History of Ponce, PR
The region of what is now Ponce belonged to the Taíno Guaynia region, which stretched along the southern coast of Puerto Rico. Agüeybaná, a cacique who led the area, was among those who greeted Spanish conquistador Juan Ponce de León when he came to the island in 1508. Archaeological findings have identified four sites within the municipality of Ponce with archaeological significance: Canas, Tibes, Caracoles, and El Bronce.
During the first years of the colonization, Spanish families started settling around the Jacaguas River, in the south of the island. For security reasons, these families moved to the banks of the Rio Portugués, then called Baramaya. Starting around 1646, the whole area from the Rio Portugués to the Bay of Guayanilla was called Ponce. In 1670, a small chapel was raised in the middle of the small settlement and dedicated in honor of Our Lady of Guadalupe. Among its earliest settlers were Juan Ponce de León y Loayza, and the Portuguese Don Pedro Rodríguez de Guzmán, from nearby San Germán.
On 17 September 1692, the King of Spain Carlos II issued a Cédula Real (Royal Permit) converting the chapel into a parish, and in so doing, officially recognizing the small settlement as a hamlet. It is believed that Juan Ponce de León y Loayza, Juan Ponce de León’s great-grandson, was instrumental in obtaining the royal permit to formalize the founding of the hamlet. Captains Enrique Salazar and Miguel del Toro were also helpful. The city is named after Juan Ponce de León y Loayza, the great-grandson of Spanish conquistador Juan Ponce de León.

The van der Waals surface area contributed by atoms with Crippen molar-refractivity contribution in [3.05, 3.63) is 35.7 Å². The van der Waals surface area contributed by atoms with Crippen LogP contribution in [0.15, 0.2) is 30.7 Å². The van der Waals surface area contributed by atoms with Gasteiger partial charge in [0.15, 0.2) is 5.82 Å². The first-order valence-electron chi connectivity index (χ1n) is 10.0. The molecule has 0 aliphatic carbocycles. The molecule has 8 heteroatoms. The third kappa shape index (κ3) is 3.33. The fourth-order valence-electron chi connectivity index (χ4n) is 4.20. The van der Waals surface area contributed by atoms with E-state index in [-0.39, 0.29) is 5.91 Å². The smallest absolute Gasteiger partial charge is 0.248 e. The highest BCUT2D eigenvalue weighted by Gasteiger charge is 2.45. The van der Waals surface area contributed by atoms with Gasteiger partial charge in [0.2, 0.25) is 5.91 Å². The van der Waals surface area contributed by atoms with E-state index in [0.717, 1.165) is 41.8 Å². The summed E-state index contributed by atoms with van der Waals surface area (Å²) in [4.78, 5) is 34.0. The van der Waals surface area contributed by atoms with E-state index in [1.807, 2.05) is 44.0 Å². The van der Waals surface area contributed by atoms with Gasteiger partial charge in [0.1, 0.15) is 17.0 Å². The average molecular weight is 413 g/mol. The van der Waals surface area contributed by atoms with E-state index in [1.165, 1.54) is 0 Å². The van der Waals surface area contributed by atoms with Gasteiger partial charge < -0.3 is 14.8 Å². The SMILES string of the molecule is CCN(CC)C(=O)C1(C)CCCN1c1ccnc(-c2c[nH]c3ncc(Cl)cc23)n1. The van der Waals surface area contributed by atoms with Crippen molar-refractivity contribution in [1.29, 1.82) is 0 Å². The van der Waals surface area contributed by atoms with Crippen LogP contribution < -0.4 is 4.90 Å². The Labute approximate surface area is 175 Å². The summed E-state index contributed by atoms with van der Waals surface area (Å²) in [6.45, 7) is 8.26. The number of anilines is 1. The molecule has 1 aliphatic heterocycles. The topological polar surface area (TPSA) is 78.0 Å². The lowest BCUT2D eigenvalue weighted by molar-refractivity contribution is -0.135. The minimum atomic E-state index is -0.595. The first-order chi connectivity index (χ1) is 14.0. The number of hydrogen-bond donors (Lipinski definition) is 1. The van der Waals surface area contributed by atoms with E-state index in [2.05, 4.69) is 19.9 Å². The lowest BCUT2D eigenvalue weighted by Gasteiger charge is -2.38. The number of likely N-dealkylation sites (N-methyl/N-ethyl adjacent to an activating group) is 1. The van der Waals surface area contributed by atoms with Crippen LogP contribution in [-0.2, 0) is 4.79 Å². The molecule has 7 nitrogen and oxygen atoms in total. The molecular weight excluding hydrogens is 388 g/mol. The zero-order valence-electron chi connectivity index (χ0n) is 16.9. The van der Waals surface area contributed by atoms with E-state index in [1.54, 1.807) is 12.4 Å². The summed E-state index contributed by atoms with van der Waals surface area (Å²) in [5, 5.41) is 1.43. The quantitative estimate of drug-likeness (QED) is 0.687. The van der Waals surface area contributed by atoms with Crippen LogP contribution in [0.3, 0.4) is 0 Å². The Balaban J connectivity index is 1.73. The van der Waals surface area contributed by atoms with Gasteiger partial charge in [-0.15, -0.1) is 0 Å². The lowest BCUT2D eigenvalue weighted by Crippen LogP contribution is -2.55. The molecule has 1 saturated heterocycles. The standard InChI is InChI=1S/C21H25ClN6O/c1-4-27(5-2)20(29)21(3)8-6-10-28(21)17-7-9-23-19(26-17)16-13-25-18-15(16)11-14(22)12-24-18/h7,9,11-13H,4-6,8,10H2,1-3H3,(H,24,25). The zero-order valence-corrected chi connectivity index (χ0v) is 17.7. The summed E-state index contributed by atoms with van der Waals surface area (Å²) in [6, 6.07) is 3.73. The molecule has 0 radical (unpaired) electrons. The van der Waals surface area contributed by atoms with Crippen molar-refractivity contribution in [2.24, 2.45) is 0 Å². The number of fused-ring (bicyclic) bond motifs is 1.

In the early 18th century, Don Antonio Abad Rodriguez Berrios built a small chapel under the name of San Antonio Abad. The area would later receive the title of San Antón, a historically significant part of modern Ponce. In 1712 the village was chartered as El Poblado de Nuestra Señora de Guadalupe de Ponce (The Village of Our Lady of Guadalupe of Ponce).